|Publication number||US6949722 B2|
|Application number||US 10/630,783|
|Publication date||Sep 27, 2005|
|Filing date||Jul 31, 2003|
|Priority date||Mar 2, 2001|
|Also published as||US7311782, US20040063312, US20050178335, WO2002071446A2, WO2002071446A3|
|Publication number||10630783, 630783, US 6949722 B2, US 6949722B2, US-B2-6949722, US6949722 B2, US6949722B2|
|Inventors||Eric J. Strang, Wayne L. Johnson|
|Original Assignee||Tokyo Electron Limited|
|Export Citation||BiBTeX, EndNote, RefMan|
|Patent Citations (17), Referenced by (15), Classifications (13), Legal Events (3)|
|External Links: USPTO, USPTO Assignment, Espacenet|
This application is a Continuation-in-part (CIP) of application Ser. No. PCT/US02/03403 filed on Feb. 25, 2002, which is a National Stage of 60/272,453 filed on Mar. 2, 2001.
This application is related to co-pending application Ser. No. 60/156,595, filed Sep. 29, 1999 and International Application No. PCT/US00/25503, filed Sep. 18, 2000. This application is related to and claims priority to International Application No. PCT/US02/03403, filed on Feb. 25, 2002. The contents of those applications are incorporated herein by reference.
1. Field of the Invention
The present invention relates generally to thermal processing of substrates during semiconductor manufacturing.
2. Discussion of the Background
The increasing sophistication of semiconductor technology, and the never ending reduction in minimum line widths, is causing process engineers to demand increasing capabilities from the equipment used to manufacture semiconductor integrated circuits. These requirements are leading in particular to a need to minimize the cumulative thermal burden of integrated circuit processes. The thermal burden is the cumulative amount of heat (in degree-minutes) absorbed by a wafer during processing.
Sources of the thermal burden include diffusion furnaces, etch and deposition processes, rapid thermal processing and annealing steps, among others. Typically, the temperature of a wafer rises during a process step to a steady state temperature, remains at that steady state temperature for a predetermined amount of time, then drops back to room temperature. Each process step thus adds to the thermal burden of the overall process. Though the peak temperature of a given process step usually contributes the most to the incremental increase in the thermal burden, the need for processes requiring lower peak temperatures is causing temperature ramp steps to contribute substantially to the thermal burden in an increasing number of cases. In some cases, there is essentially no steady state temperature. One key piece of equipment used to control the temperature of a wafer during a process step is a susceptor. Each wafer is placed sequentially on a susceptor, and the temperature of the wafer is controlled through the susceptor.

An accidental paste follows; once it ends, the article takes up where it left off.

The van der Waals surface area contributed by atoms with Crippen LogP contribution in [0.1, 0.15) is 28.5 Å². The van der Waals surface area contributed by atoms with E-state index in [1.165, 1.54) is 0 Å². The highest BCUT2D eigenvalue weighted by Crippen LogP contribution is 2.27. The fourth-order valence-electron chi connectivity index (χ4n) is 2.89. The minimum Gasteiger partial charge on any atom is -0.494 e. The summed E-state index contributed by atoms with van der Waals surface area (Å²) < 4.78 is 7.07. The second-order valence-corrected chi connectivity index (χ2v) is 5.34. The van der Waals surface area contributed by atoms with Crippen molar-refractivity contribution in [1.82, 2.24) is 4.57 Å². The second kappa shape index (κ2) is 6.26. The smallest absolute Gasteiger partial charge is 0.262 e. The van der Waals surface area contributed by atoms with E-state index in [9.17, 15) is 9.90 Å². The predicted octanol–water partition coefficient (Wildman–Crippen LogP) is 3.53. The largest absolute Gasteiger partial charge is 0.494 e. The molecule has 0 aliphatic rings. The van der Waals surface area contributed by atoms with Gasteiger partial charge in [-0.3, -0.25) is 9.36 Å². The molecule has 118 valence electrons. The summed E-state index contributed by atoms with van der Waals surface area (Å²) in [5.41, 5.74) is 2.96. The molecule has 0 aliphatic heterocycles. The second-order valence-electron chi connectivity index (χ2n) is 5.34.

Minimizing the thermal burden in general, and precise wafer temperature control in particular, presents challenges to the manufacturers of capital equipment used to make integrated circuits. Those equipment manufacturers that can best meet the needs of the end users of semiconductor capital equipment stand to increase their market share.
The inventors of the present invention have identified important issues and problems associated with wafer processing that are addressed by the present invention. For example, the inventors have determined that in order to reduce the thermal burden on the semiconductor wafer during processing it is advantageous to provide for rapid temperature control of the wafer by heating and cooling in order to stabilize the wafer at one or more predetermined temperatures during processing. Simply heating and cooling the wafer by controlling the temperature of a heat transfer solution and then circulating that solution through channels formed in a wafer support structure will not provide optimal results. This method suffers from the amount of time and energy required to change the heat transfer solution from one temperature to another. The inventors have determined that what is needed is a way to allow both heating and cooling control of a wafer.